Our attention has also been invited to Bihar State Co-operative Bank Ltd. v. Commissioner of Income-tax : 39ITR114(SC) . Therein their Lordships of the Supreme Court held :
"As the appellant was a bank and one of its objects was to carry on the general business of banking, its normal business was to deal in money and credit and did not consist only of receiving deposits and lending money to its members or other societies. It was a normal mode of carrying on banking business to invest moneys in such a manner that they are readily available. The moneys laid out in the form of deposits did not cease to be part of the appellants circulating capital. The interest from the deposits arose from the business of the bank and was exempt from income-tax under the notifications, and nothing turned on the manner in which the appellant chose to show this income in its return."
In Punjab Co-operative Bank Ltd. v. Commissioner of Income-tax  8 ITR 635645, their Lordships of the Privy Council held :
"In the ordinary case of a bank the business consists in its essence of dealing with money and credit. The banker has always to keep enough cash or easily realisable securities to meet any probable demand by depositors, and if some of the securities are realised in order to meet withdrawals by depositors, this is clearly a normal step in carrying on the banking business, in other words, that it is an act done in what is truly the carrying on the banking business.
From the decisions cited above, it would clearly emerge that it is not necessary that the petitioner need have been primarily or exclusively a dealer in securities in order to qualify for the exemption under section 81 of the Act. All that it is necessary for the petitioner to show is that the interest was received from Government securities, which had been invested by the co-operative bank as its trading assets, in other words, that the securities represented the funds of the petitioner, which were part of its circulating capital. Of course, all investments may not necessarily be part of the circulating capital of a bank. A bank may conceivably have certain securities which are its circulating capital and some which are not. For example, where the funds of a bank are lying idle and are not being utilised by it for its banking purposes, as was the case in Commissioner of Income-tax v. Canara Bank : 63ITR328(SC) , such funds will not be part of its trading assets. In other words, any investment by a banking concern could not necessarily represent its trading assets. There may well be cases where certain funds are idle or not utilised by the bank, in which case such funds will not be trading assets. However, the proposition enunciated and relied on by the Commissioner that unless the petitioner was a dealer in securities and had been regularly buying and selling securities, it would not be entitled to the exemption under section 81, was manifestly wrong, in view of the decisions cited above.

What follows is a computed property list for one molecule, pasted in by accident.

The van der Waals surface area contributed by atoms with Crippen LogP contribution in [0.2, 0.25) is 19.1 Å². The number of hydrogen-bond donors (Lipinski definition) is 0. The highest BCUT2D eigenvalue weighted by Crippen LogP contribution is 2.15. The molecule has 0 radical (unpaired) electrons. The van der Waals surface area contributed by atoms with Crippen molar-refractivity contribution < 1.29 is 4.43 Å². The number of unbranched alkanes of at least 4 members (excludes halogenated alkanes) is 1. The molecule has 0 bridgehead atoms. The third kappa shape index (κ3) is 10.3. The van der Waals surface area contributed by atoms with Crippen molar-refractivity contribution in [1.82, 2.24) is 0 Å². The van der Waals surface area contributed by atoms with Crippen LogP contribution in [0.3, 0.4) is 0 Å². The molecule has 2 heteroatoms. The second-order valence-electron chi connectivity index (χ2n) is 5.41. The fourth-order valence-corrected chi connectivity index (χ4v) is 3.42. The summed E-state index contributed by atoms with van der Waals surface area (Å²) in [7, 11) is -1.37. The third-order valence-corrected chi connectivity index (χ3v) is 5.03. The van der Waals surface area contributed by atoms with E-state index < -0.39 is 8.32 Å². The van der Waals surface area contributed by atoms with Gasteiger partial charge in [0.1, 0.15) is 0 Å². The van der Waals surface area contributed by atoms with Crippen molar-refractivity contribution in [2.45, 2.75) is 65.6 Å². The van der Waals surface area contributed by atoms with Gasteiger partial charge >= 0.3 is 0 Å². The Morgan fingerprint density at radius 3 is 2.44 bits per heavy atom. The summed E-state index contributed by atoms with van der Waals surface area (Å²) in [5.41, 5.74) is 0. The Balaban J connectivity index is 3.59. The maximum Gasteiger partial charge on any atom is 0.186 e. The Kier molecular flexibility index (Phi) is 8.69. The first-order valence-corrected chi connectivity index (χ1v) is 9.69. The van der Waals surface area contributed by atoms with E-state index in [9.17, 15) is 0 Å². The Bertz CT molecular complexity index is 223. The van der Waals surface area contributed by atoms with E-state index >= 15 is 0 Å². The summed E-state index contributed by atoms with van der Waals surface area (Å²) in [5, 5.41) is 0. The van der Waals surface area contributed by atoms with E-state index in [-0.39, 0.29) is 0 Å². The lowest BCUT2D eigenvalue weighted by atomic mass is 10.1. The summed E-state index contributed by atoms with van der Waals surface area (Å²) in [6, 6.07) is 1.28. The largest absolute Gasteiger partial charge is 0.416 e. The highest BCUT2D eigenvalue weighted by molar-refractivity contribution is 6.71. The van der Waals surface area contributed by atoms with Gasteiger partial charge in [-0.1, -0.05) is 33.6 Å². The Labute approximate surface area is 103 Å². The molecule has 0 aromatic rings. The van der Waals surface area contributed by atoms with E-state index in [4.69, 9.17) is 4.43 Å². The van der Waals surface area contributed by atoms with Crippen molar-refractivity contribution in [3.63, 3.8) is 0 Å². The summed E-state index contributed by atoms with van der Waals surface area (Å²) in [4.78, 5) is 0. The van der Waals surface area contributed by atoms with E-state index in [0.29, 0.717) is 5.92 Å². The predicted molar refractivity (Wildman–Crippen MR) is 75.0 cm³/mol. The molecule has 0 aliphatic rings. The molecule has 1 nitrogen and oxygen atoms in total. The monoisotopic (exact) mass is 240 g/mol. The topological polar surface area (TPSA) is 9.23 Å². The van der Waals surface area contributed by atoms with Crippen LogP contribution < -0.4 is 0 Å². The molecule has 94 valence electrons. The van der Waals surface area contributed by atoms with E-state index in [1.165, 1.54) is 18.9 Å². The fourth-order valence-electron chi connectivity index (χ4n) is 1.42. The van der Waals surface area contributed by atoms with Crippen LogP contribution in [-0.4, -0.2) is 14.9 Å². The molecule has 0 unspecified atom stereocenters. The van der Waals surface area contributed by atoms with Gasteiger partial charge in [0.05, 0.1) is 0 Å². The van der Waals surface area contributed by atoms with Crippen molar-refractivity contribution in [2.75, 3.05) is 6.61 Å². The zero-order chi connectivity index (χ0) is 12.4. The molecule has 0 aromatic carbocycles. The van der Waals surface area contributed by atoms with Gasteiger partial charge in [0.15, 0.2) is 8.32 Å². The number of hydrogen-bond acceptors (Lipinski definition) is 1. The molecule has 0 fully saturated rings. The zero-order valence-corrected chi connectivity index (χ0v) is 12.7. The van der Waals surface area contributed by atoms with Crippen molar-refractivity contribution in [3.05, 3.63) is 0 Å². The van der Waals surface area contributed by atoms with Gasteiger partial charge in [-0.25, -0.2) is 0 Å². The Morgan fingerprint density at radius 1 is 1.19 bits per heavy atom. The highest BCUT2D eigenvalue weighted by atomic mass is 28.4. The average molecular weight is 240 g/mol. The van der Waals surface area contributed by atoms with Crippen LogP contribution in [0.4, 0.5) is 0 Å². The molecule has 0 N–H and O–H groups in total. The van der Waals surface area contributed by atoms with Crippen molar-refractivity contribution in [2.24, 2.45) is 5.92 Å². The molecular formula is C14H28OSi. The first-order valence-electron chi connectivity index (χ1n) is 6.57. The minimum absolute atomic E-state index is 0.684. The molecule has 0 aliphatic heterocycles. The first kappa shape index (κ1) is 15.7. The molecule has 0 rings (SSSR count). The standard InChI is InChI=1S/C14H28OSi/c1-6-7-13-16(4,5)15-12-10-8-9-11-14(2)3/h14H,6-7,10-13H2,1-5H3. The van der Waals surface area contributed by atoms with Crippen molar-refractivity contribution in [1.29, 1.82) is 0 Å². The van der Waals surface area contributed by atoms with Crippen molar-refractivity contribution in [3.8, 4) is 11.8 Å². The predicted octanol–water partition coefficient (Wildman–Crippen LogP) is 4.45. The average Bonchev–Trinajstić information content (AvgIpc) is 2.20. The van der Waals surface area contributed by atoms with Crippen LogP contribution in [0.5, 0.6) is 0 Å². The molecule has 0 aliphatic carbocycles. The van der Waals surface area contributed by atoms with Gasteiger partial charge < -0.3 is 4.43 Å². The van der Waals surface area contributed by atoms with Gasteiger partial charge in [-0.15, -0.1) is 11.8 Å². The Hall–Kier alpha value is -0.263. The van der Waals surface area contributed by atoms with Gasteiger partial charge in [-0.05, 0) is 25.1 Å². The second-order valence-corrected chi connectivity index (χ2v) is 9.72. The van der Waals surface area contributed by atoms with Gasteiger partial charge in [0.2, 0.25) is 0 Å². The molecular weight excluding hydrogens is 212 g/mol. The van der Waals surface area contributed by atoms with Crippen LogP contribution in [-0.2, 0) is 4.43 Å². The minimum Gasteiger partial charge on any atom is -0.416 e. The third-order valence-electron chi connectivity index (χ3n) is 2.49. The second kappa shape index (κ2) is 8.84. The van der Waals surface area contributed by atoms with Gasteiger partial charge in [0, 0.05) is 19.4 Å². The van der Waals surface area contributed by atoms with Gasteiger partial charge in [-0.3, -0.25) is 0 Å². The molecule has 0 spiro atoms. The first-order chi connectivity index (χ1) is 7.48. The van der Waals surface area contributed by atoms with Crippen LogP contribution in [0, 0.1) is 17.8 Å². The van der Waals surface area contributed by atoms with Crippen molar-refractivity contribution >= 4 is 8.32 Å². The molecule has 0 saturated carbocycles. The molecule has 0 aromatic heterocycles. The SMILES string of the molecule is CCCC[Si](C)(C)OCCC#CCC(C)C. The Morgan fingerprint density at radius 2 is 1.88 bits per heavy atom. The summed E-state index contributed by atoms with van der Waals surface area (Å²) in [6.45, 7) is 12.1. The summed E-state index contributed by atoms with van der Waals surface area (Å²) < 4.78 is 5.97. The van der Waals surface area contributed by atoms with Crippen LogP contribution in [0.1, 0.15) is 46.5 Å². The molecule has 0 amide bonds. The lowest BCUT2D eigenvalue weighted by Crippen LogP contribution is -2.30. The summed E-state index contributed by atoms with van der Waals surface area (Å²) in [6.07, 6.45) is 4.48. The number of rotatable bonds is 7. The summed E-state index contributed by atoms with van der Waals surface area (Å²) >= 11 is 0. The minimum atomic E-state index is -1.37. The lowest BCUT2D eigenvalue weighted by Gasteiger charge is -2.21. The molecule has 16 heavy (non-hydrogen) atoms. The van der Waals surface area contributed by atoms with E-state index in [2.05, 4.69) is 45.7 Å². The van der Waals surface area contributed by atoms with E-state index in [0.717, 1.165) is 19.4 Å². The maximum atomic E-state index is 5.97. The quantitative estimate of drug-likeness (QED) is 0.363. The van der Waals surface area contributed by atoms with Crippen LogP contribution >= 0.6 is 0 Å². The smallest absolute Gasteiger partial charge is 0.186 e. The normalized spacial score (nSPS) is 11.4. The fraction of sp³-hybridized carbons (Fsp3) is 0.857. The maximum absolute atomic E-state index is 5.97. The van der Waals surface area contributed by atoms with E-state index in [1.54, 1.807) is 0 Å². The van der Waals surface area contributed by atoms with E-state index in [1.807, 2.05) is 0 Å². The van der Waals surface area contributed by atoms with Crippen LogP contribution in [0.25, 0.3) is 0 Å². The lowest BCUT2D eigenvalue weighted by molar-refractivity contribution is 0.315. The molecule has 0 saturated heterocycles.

In the instant case, the petitioner had invested part of its funds under bye-law 4(h) of its rules. This reads as under :
"To buy and sell, the legitimate investment of the surplus funds, securities of the Government of India or the Government of Assam,or other securities specified in clauses (a), (b), (c) and (d) of section 20 of the Indian Trusts Act and to act as agents of co-operative societies for the purchase and sale of shares and securities."
The petitioners contention before the Commissioner as well as before this court has been that the securities are the trading assets of the bank and that they held that the said securities as part of its banking business, as provided and permitted under the aforesaid bye-law 4(h).
If the Commissioner had found that the contention of the petitioner was not tenable on the facts of the case, that it to say, if the Commissioner had found that the securities were not factually part of the trading assets of the petitioner or that the petitioner as a banking concern was precluded from making investment in such securities under the rules or laws governing that banking concern, the interest on such securities would not have been part of its trading profits. However, the Commissioner came to a clear finding that the interest on securities could be held to have been related to the societys banking business. Nevertheless, it found that since the petitioner was not dealing in securities and since the profit and loss was not disclosed in a statement as such dealer in securities, the petitioner was not entitled to the benefit under the section of the Act.